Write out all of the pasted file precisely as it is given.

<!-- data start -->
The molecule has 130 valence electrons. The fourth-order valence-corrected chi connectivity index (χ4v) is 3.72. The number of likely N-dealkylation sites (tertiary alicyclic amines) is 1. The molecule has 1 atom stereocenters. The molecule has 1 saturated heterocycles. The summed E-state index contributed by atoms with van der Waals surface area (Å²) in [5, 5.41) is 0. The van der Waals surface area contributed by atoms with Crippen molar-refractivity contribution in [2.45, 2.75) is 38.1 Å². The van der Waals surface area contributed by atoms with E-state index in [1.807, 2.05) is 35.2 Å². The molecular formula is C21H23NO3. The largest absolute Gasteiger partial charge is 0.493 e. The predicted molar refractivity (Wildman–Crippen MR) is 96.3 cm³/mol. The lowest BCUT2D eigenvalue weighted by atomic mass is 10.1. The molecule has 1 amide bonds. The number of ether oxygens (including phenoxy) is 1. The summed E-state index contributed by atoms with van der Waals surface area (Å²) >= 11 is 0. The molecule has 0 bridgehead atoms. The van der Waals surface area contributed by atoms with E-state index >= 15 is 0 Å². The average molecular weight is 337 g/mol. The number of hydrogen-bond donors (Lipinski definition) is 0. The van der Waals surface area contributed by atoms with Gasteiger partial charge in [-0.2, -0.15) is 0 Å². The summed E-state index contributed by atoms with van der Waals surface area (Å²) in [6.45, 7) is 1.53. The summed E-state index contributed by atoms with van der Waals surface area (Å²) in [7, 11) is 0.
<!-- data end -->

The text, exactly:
The molecule has 130 valence electrons. The fourth-order valence-corrected chi connectivity index (χ4v) is 3.72. The number of likely N-dealkylation sites (tertiary alicyclic amines) is 1. The molecule has 1 atom stereocenters. The molecule has 1 saturated heterocycles. The summed E-state index contributed by atoms with van der Waals surface area (Å²) in [5, 5.41) is 0. The van der Waals surface area contributed by atoms with Crippen molar-refractivity contribution in [2.45, 2.75) is 38.1 Å². The van der Waals surface area contributed by atoms with E-state index in [1.807, 2.05) is 35.2 Å². The molecular formula is C21H23NO3. The largest absolute Gasteiger partial charge is 0.493 e. The predicted molar refractivity (Wildman–Crippen MR) is 96.3 cm³/mol. The lowest BCUT2D eigenvalue weighted by atomic mass is 10.1. The molecule has 1 amide bonds. The number of ether oxygens (including phenoxy) is 1. The summed E-state index contributed by atoms with van der Waals surface area (Å²) >= 11 is 0. The molecule has 0 bridgehead atoms. The van der Waals surface area contributed by atoms with E-state index >= 15 is 0 Å². The average molecular weight is 337 g/mol. The number of hydrogen-bond donors (Lipinski definition) is 0. The van der Waals surface area contributed by atoms with Gasteiger partial charge in [-0.2, -0.15) is 0 Å². The summed E-state index contributed by atoms with van der Waals surface area (Å²) in [6.45, 7) is 1.53. The summed E-state index contributed by atoms with van der Waals surface area (Å²) in [7, 11) is 0.